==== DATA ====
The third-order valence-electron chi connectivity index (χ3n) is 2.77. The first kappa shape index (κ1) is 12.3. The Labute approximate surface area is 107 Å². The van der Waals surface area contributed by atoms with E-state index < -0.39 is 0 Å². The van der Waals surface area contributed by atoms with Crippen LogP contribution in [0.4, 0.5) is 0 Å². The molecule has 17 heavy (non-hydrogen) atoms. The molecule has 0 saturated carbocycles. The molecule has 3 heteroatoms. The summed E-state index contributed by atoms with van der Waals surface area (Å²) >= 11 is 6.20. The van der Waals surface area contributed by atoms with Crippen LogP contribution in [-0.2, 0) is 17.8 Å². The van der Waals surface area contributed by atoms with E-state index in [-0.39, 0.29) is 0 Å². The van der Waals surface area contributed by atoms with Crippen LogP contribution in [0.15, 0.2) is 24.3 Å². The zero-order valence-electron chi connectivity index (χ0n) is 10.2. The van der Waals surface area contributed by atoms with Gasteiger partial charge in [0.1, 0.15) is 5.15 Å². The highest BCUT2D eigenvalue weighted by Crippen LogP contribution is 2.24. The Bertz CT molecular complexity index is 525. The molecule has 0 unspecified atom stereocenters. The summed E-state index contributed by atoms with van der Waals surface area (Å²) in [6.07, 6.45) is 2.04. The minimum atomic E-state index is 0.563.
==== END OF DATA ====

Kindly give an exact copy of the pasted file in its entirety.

The third-order valence-electron chi connectivity index (χ3n) is 2.77. The first kappa shape index (κ1) is 12.3. The Labute approximate surface area is 107 Å². The van der Waals surface area contributed by atoms with E-state index < -0.39 is 0 Å². The van der Waals surface area contributed by atoms with Crippen LogP contribution in [0.4, 0.5) is 0 Å². The molecule has 17 heavy (non-hydrogen) atoms. The molecule has 0 saturated carbocycles. The molecule has 3 heteroatoms. The summed E-state index contributed by atoms with van der Waals surface area (Å²) >= 11 is 6.20. The van der Waals surface area contributed by atoms with Crippen LogP contribution in [-0.2, 0) is 17.8 Å². The van der Waals surface area contributed by atoms with E-state index in [-0.39, 0.29) is 0 Å². The van der Waals surface area contributed by atoms with Crippen LogP contribution in [0.15, 0.2) is 24.3 Å². The zero-order valence-electron chi connectivity index (χ0n) is 10.2. The van der Waals surface area contributed by atoms with Gasteiger partial charge in [0.1, 0.15) is 5.15 Å². The highest BCUT2D eigenvalue weighted by Crippen LogP contribution is 2.24. The Bertz CT molecular complexity index is 525. The molecule has 0 unspecified atom stereocenters. The summed E-state index contributed by atoms with van der Waals surface area (Å²) in [6.07, 6.45) is 2.04. The minimum atomic E-state index is 0.563.